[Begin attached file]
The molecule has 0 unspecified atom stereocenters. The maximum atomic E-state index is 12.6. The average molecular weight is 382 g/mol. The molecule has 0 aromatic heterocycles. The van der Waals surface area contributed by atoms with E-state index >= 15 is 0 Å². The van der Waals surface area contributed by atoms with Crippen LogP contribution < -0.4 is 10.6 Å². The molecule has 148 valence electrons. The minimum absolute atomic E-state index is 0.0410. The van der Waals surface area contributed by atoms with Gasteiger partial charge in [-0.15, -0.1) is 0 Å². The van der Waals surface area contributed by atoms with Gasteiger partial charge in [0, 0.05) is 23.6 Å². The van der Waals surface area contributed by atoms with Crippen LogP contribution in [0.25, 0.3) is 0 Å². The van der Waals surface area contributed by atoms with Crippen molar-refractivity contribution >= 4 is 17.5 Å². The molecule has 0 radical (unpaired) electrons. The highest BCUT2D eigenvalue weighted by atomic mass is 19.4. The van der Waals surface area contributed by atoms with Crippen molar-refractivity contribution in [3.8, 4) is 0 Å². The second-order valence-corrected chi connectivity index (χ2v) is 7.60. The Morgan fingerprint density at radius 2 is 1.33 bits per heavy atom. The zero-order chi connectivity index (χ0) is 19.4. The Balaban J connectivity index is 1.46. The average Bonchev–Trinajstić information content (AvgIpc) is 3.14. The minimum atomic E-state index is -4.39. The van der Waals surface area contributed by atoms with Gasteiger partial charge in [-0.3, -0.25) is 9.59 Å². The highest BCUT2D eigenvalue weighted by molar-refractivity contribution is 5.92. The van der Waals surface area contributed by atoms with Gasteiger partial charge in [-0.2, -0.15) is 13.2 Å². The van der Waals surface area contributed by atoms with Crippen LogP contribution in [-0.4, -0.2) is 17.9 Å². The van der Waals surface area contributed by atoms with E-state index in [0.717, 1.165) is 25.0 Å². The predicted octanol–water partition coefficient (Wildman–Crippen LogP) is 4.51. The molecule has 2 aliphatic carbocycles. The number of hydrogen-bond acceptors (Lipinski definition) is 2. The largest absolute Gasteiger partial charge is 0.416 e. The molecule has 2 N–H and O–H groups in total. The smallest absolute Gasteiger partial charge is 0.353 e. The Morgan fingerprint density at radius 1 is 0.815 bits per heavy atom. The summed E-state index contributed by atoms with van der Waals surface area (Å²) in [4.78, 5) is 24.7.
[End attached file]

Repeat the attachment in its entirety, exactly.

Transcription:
The molecule has 0 unspecified atom stereocenters. The maximum atomic E-state index is 12.6. The average molecular weight is 382 g/mol. The molecule has 0 aromatic heterocycles. The van der Waals surface area contributed by atoms with E-state index >= 15 is 0 Å². The van der Waals surface area contributed by atoms with Crippen LogP contribution < -0.4 is 10.6 Å². The molecule has 148 valence electrons. The minimum absolute atomic E-state index is 0.0410. The van der Waals surface area contributed by atoms with Gasteiger partial charge in [-0.15, -0.1) is 0 Å². The van der Waals surface area contributed by atoms with Gasteiger partial charge in [0, 0.05) is 23.6 Å². The van der Waals surface area contributed by atoms with Crippen LogP contribution in [0.25, 0.3) is 0 Å². The van der Waals surface area contributed by atoms with Crippen molar-refractivity contribution >= 4 is 17.5 Å². The molecule has 0 radical (unpaired) electrons. The highest BCUT2D eigenvalue weighted by atomic mass is 19.4. The van der Waals surface area contributed by atoms with Crippen molar-refractivity contribution in [3.8, 4) is 0 Å². The second-order valence-corrected chi connectivity index (χ2v) is 7.60. The Morgan fingerprint density at radius 2 is 1.33 bits per heavy atom. The zero-order chi connectivity index (χ0) is 19.4. The Balaban J connectivity index is 1.46. The average Bonchev–Trinajstić information content (AvgIpc) is 3.14. The minimum atomic E-state index is -4.39. The van der Waals surface area contributed by atoms with Gasteiger partial charge in [-0.3, -0.25) is 9.59 Å². The highest BCUT2D eigenvalue weighted by molar-refractivity contribution is 5.92. The van der Waals surface area contributed by atoms with Gasteiger partial charge in [-0.2, -0.15) is 13.2 Å². The van der Waals surface area contributed by atoms with Crippen LogP contribution in [-0.4, -0.2) is 17.9 Å². The van der Waals surface area contributed by atoms with E-state index in [0.717, 1.165) is 25.0 Å². The predicted octanol–water partition coefficient (Wildman–Crippen LogP) is 4.51. The molecule has 2 aliphatic carbocycles. The number of hydrogen-bond acceptors (Lipinski definition) is 2. The largest absolute Gasteiger partial charge is 0.416 e. The molecule has 2 N–H and O–H groups in total. The smallest absolute Gasteiger partial charge is 0.353 e. The Morgan fingerprint density at radius 1 is 0.815 bits per heavy atom. The summed E-state index contributed by atoms with van der Waals surface area (Å²) in [4.78, 5) is 24.7.